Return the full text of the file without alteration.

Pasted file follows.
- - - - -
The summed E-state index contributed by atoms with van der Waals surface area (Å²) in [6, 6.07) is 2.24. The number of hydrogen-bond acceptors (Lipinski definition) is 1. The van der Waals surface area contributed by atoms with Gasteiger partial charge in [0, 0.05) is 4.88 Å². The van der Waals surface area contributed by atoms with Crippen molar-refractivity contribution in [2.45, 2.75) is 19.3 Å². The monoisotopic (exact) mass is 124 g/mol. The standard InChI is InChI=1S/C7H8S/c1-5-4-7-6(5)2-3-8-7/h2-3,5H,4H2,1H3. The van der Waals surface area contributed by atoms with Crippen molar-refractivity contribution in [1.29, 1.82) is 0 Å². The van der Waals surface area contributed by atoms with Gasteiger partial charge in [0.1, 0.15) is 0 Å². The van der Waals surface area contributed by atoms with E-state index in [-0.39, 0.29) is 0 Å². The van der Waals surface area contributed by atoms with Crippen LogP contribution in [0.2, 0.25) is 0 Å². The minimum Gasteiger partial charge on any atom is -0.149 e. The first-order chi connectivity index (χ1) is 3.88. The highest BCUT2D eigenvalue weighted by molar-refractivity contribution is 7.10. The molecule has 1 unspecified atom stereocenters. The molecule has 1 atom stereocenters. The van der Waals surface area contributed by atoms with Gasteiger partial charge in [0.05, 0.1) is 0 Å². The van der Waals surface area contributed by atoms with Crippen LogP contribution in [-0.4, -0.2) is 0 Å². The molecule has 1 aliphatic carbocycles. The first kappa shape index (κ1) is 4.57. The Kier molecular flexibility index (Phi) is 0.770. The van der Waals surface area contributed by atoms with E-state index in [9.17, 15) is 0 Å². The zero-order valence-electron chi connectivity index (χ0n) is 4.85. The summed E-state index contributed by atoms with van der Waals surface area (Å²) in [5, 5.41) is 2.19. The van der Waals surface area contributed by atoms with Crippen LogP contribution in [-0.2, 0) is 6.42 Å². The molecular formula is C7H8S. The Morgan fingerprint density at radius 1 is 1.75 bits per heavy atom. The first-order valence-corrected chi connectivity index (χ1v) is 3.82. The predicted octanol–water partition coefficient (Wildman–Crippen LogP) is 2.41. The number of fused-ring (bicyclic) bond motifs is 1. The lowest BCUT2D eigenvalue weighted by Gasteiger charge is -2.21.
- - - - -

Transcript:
The summed E-state index contributed by atoms with van der Waals surface area (Å²) in [6, 6.07) is 2.24. The number of hydrogen-bond acceptors (Lipinski definition) is 1. The van der Waals surface area contributed by atoms with Gasteiger partial charge in [0, 0.05) is 4.88 Å². The van der Waals surface area contributed by atoms with Crippen molar-refractivity contribution in [2.45, 2.75) is 19.3 Å². The monoisotopic (exact) mass is 124 g/mol. The standard InChI is InChI=1S/C7H8S/c1-5-4-7-6(5)2-3-8-7/h2-3,5H,4H2,1H3. The van der Waals surface area contributed by atoms with Crippen molar-refractivity contribution in [1.29, 1.82) is 0 Å². The van der Waals surface area contributed by atoms with Gasteiger partial charge in [0.1, 0.15) is 0 Å². The van der Waals surface area contributed by atoms with E-state index in [-0.39, 0.29) is 0 Å². The van der Waals surface area contributed by atoms with Crippen LogP contribution in [0.2, 0.25) is 0 Å². The minimum Gasteiger partial charge on any atom is -0.149 e. The first-order chi connectivity index (χ1) is 3.88. The highest BCUT2D eigenvalue weighted by molar-refractivity contribution is 7.10. The molecule has 1 unspecified atom stereocenters. The molecule has 1 atom stereocenters. The van der Waals surface area contributed by atoms with Gasteiger partial charge in [0.05, 0.1) is 0 Å². The van der Waals surface area contributed by atoms with Crippen LogP contribution in [-0.4, -0.2) is 0 Å². The molecule has 1 aliphatic carbocycles. The first kappa shape index (κ1) is 4.57. The Kier molecular flexibility index (Phi) is 0.770. The van der Waals surface area contributed by atoms with E-state index in [9.17, 15) is 0 Å². The zero-order valence-electron chi connectivity index (χ0n) is 4.85. The summed E-state index contributed by atoms with van der Waals surface area (Å²) in [5, 5.41) is 2.19. The van der Waals surface area contributed by atoms with Crippen LogP contribution in [-0.2, 0) is 6.42 Å². The molecular formula is C7H8S. The Morgan fingerprint density at radius 1 is 1.75 bits per heavy atom. The first-order valence-corrected chi connectivity index (χ1v) is 3.82. The predicted octanol–water partition coefficient (Wildman–Crippen LogP) is 2.41. The number of fused-ring (bicyclic) bond motifs is 1. The lowest BCUT2D eigenvalue weighted by Gasteiger charge is -2.21.